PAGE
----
Mike Wilkinson joins us from the Detroit News as Bridge’s computer-assisted reporting specialist. Mike performed a similar role at the News, where his work showed, for instance, that just under half of all Detroit property owners paid their annual tax bills. He was also part of a team at The Blade of Toledo that won national honors, including the National Headliner and Gerald Loeb awards, for exposing widespread political corruption in a scandal that came to be known as Coingate. The stories led to political reform in Ohio state government. You can reach Mike via email at firstname.lastname@example.org or call him at 313-815-7068.
January 14, 2016 | Mike Wilkinson
November's tortuous road-funding deal called for a raise in gas taxes beginning next year to help repair crumbling roads. But why not raise taxes this year, when gas prices are cheap, easing the tax burden in 2017? Lansing, that’s why
December 10, 2015 | Mike Wilkinson
Lead poisoning rates have dropped dramatically in Michigan over the past decade. But in many cities and towns, child exposure rates far exceed those in Flint.
November 10, 2015 | Mike Wilkinson
Detroit touts huge reductions in police response times as evidence the city is keeping residents safer since the days before bankruptcy. But records obtained by Bridge show that grading the department’s gains is nearly impossible.
November 3, 2015 | Mike Wilkinson
A college degree is more critical, yet more expensive, for Michigan families. At a Center for Michigan summit Monday, the governor and university chiefs clashed over how to make college more affordable.
September 30, 2015 | Mike Wilkinson
Across Michigan on game day, or just about any night during the week, alcohol is readily available to most any students who seek it (though, to be sure, many of the businesses that serve alcohol are vigilant in making sure students are of age).
Universities are spending millions to curb dangerous drinking. Yet blackout partying persists in a puke-and-rally culture. Bridge investigates what works, and what doesn’t, in the ongoing battle to keep college students safe.
September 15, 2015 | Mike Wilkinson
Michigan residents are intrigued by initiatives to earn free college credit and shave debt burden.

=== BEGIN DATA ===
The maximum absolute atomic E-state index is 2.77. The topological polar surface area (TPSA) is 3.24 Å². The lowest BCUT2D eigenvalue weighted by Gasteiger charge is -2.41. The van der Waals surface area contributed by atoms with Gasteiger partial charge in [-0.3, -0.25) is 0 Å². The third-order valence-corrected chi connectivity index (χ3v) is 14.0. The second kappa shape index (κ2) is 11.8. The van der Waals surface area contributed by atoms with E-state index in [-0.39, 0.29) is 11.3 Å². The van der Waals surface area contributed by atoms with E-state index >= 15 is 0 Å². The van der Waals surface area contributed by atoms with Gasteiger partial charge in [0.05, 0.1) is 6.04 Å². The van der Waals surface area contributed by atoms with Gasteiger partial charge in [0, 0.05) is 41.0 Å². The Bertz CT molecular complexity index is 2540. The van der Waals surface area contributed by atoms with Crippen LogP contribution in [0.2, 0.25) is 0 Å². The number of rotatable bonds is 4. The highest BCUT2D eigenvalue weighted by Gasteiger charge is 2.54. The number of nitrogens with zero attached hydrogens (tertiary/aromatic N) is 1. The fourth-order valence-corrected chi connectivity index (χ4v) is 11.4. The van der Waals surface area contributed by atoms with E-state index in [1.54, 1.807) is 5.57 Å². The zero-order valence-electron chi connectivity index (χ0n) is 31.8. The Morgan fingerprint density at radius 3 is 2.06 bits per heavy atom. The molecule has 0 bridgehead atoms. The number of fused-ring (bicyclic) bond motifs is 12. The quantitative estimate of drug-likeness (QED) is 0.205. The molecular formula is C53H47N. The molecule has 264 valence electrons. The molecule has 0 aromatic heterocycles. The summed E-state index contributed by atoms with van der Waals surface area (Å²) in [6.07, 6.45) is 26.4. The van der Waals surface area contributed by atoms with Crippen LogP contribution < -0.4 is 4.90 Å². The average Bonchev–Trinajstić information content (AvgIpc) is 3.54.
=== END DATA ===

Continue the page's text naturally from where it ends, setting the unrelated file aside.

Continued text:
August 6, 2015 | Mike Wilkinson
The city’s so-called ‘jobs desert’ is exacerbated by poor mass transit that makes it difficult for residents in outer neighborhoods to find work. What Mayor Duggan is doing to try to fix the problem.
July 2, 2015 | Mike Wilkinson
Mayor Mike Duggan’s fight against insanely high auto insurance rates is winning fans in the city. With a skeptical Legislature, though, that may not be enough.
July 2, 2015 | Mike Wilkinson
Personal injury protection rates on auto insurance vary wildly across the state, which one state senator blasts as “redlining.” Use our interactive map to see who’s getting a good deal, and who’s, um, not.
May 19, 2015 | Mike Wilkinson
In an era where consolidating government and creating “efficiencies” is the mantra, there are 16 one-room schoolhouses still operating across lower Michigan, often in the shadow of larger schools districts. Do they have a future?
April 23, 2015 | Mike Wilkinson
A Bridge database tracks Humvees to bandages, snowshoes to sleeping bags, rifles to ratchet straps, given by U.S. military to local police.
March 24, 2015 | Mike Wilkinson
Faced with derelict properties across the city, leaders choose a strategy that produces measurable results in a few, targeted neighborhoods.
February 12, 2015 | Mike Wilkinson
Some Michigan school districts have top-rated schools, along with some of the worst. If poverty doesn’t explain the gap, what does?
February 9, 2015 | Mike Wilkinson
Bridge goes beyond district rankings to gauge the performance of elementary, middle and high schools across the state.
February 1, 2015 | Mike Wilkinson
Bridge proudly recognizes the most overachieving districts in the state in 2014. Next Tuesday: Bridge releases its first-ever state rankings for individual schools.
December 2, 2014 | Mike Wilkinson
The hard-working, selective school in Houghton is quietly filling industry’s need for STEM engineers.